Final Words

It can be argued that as much of a GPU hog Doom 3 is, it is just as demanding on your CPU. The recipe to success is much simpler on the CPU side however: Doom 3 needs cache and lots of it.

On the Pentium 4 side of things, if you've got anything with less than 512KB of cache it's time for you to upgrade. Prescott owners will be happy that their chips are finally faster than Northwood in something thanks to larger caches.

AMD owners have much more of a reason to rejoice: the Athlon 64 runs Doom perfectly. It's almost as if the game was built to run best on an Athlon 64; maybe AMD should invest some marketing dollars in their own "The way it's meant to be played" campaign. And to make things even better, you don't even have to have the fastest Athlon 64 to get great performance, even the meager 3000+ manages to offer performance equal to that of Intel's Extreme Edition Pentium 4 at a much lower cost. The key to AMD's success is the on-die memory controller; with lower latency memory accesses than the competing Intel solutions, Doom 3 sees system memory as one big cache and drives performance up considerably. It is also the on-die memory controller that makes cache size less of an issue on the Athlon 64, while too small of a cache seems to make or break performance with the Pentium 4.

The Athlon XP is much less impressive under Doom 3 thanks to its lack of an on-die memory controller; unless you have a Barton based Athlon XP, it may be time to bite the bullet and upgrade to an Athlon 64. That being said, the entry level Sempron 3100+ offers very competitive performance at a price point that's low enough to make the transition to a Socket-754 platform relatively painless.

If you are lucky enough to own any of the GeForce 6 series cards and play at resolutions lower than 1280x1024 rest assured that money spent on a faster CPU is money well spent. If you happen to have a slower card, something along the lines of a Radeon 9800 Pro or even a regular X800, your system is far less CPU bound and you may want to go with a more middle-of-the-road CPU in order to maximize performance without spending needlessly.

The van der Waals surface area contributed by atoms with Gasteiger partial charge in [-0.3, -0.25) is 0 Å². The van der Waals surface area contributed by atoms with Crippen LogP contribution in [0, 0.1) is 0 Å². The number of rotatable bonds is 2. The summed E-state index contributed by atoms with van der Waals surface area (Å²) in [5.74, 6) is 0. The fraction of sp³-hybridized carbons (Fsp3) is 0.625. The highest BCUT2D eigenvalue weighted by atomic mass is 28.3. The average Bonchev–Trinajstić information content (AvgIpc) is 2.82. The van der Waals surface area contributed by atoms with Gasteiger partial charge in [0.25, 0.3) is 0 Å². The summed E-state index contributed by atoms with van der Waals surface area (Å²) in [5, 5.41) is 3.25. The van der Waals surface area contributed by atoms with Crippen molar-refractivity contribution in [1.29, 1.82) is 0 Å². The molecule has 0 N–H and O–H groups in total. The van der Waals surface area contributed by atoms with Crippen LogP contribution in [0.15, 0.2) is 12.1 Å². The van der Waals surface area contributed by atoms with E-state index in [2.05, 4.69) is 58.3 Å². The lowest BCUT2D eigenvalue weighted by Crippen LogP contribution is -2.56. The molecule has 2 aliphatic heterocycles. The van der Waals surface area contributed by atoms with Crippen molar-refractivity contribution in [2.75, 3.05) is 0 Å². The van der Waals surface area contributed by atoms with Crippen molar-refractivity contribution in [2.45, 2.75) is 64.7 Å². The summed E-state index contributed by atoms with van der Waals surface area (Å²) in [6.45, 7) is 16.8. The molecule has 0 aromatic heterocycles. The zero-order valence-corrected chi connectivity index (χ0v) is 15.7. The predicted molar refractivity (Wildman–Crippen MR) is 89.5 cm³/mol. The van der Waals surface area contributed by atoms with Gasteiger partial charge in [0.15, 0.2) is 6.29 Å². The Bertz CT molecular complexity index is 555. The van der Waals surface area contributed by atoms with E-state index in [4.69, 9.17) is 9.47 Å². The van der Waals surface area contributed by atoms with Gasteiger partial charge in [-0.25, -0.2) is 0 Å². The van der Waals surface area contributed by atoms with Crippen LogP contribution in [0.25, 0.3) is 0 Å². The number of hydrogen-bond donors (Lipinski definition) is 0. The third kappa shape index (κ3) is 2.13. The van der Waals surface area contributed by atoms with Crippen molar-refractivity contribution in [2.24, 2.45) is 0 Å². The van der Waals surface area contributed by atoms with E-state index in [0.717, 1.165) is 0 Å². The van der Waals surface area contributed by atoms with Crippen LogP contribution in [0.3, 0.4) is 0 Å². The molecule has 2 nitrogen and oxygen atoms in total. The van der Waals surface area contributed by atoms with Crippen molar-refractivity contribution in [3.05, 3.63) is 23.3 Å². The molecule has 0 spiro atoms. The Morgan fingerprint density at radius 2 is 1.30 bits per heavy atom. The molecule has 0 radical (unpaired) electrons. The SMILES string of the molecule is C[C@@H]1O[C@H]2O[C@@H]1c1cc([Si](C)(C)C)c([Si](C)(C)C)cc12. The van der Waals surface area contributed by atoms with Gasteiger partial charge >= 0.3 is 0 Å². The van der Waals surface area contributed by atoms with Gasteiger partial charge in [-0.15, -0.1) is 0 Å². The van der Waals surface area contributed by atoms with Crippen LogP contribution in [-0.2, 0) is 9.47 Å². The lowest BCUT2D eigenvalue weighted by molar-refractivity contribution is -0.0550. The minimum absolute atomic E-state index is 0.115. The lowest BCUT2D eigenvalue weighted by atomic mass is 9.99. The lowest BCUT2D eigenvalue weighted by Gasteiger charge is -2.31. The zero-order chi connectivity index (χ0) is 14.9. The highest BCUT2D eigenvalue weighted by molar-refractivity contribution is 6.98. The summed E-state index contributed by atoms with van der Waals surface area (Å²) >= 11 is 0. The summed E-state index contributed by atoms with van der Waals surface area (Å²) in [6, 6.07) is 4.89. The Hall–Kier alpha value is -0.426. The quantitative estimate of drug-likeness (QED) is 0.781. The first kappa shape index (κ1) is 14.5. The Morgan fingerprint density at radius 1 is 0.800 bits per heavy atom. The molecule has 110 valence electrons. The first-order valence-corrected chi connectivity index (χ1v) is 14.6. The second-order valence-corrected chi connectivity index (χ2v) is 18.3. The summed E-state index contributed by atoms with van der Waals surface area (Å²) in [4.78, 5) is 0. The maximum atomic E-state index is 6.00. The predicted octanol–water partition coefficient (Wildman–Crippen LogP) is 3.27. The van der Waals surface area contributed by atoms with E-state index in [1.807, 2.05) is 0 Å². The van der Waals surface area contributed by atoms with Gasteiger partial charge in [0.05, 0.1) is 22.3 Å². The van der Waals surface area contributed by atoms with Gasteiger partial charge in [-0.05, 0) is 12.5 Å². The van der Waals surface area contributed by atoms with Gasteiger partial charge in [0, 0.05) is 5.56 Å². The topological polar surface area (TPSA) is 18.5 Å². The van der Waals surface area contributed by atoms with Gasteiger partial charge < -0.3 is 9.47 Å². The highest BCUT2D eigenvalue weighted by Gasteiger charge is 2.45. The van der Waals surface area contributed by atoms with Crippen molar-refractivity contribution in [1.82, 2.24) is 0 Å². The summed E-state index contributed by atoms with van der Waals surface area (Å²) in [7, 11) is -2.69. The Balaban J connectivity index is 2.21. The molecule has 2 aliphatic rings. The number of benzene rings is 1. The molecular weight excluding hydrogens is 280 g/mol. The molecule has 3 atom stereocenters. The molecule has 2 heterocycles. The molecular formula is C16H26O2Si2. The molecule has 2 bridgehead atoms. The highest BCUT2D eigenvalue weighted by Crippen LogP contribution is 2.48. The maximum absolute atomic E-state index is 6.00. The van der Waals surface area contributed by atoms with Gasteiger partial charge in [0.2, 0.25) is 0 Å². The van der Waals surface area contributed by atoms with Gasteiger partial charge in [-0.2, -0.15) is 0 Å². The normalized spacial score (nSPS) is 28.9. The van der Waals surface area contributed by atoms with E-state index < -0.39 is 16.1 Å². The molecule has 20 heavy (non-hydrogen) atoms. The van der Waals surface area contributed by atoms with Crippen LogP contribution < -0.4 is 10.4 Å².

In the end, the winner of the final battle is clear: the AMD Athlon 64 is the processor for Doom 3.

AMD vs. Intel
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  • michael2k - Wednesday, August 4, 2004 - link

    Heh, what about frames/$ graphs? Reply
  • Da3dalus - Wednesday, August 4, 2004 - link

    Lovely graphs, *pats my Athlon 64 3200+ while waiting for Doom 3*

    Another week for Doom 3 to hit our european shelves, damnit I hate waiting for something you americans already have :-/
    Reply
  • elfy6x - Wednesday, August 4, 2004 - link

    I have a dual Opteron 246 setup, with 1Gb of ram, and a Radeon 9700 Pro. I'm not really a gamer, but I gave Doom 3 a shot, and it utilizes both of my CPU's when I play. I have nothing else running when I play the game. It doesn't tax both CPU's to 100% but one CPU fluctuates between 40-50% while the other one bounces around 10-20%. So something is processing two threads. Just my observation. :) Reply
  • PotatoMAN - Wednesday, August 4, 2004 - link

    I second the idea of benching memory and video memory at AT for doom week. I have a 3200+ A64 and I am wondering if I am starving it more with a 9800 pro (128) or with my 512mb of RAM. Thanks AT for being awesome! Reply
  • Gooberslot - Wednesday, August 4, 2004 - link

    I bet a 1-1.2ghz P3 or Athlon would cut it for a minimum. Just go back and look at the old benchmarks of the P4 1.5ghz on here. Only in Quake3 was the P4 on top. In UT the P4 actually tied with the P3 1ghz. Pathetic. Stating minimum requirements based on those old Williamete P4's is very misleading. Perhaps the real minimum cpu requirements should have been 1.2ghz P3 or Athlon, 1.5ghz P4, or 2.4ghz Celeron. :) Reply
  • matman326 - Wednesday, August 4, 2004 - link

    Man I always knew that an athlon 64 system was powerfull but a 180 dollar proc. beating Intels Extremly Expensive 1000 dollar proc is just mind blowing. So much for the Netburst design kicking butt. Reply
  • AtaStrumf - Wednesday, August 4, 2004 - link

    If you could find some time, I'd like to see a comparison between 128 and 256 MB R9800Pro, and 512 RAM and 1024 MB RAM. Basicly how much of a difference do video and system RAM make. Reply
  • at80eighty - Wednesday, August 4, 2004 - link

    dammit! looks like im gonna celebrate Christmas with a loan..grrrr... : )
    Reply
  • WooDaddy - Wednesday, August 4, 2004 - link

    Two words:

    AMD ROX!!!


    I've been an AMD user since the 386 days and even had a NexGen processor (pre-pentium, K5). Never went Intel, never will (maybe)...

    Thatsright,
    Naw.. The charts don't lie. But to be fair, let's wait for the Intel-funded people (aka Tom's (blow)hardware) to put up their benchmarks. 10 bucks says they'll make all kinds of excuses to why Intel procs aren't fast enough.
    Reply
  • Regs - Wednesday, August 4, 2004 - link

    Wow. Good info. Dual channel offers nothing. And the socket 939 2.2 Ghz CPU offers nothing over my 3000 A64 which costs 200 dollars less. Given that if you play on higher resolutions. Reply

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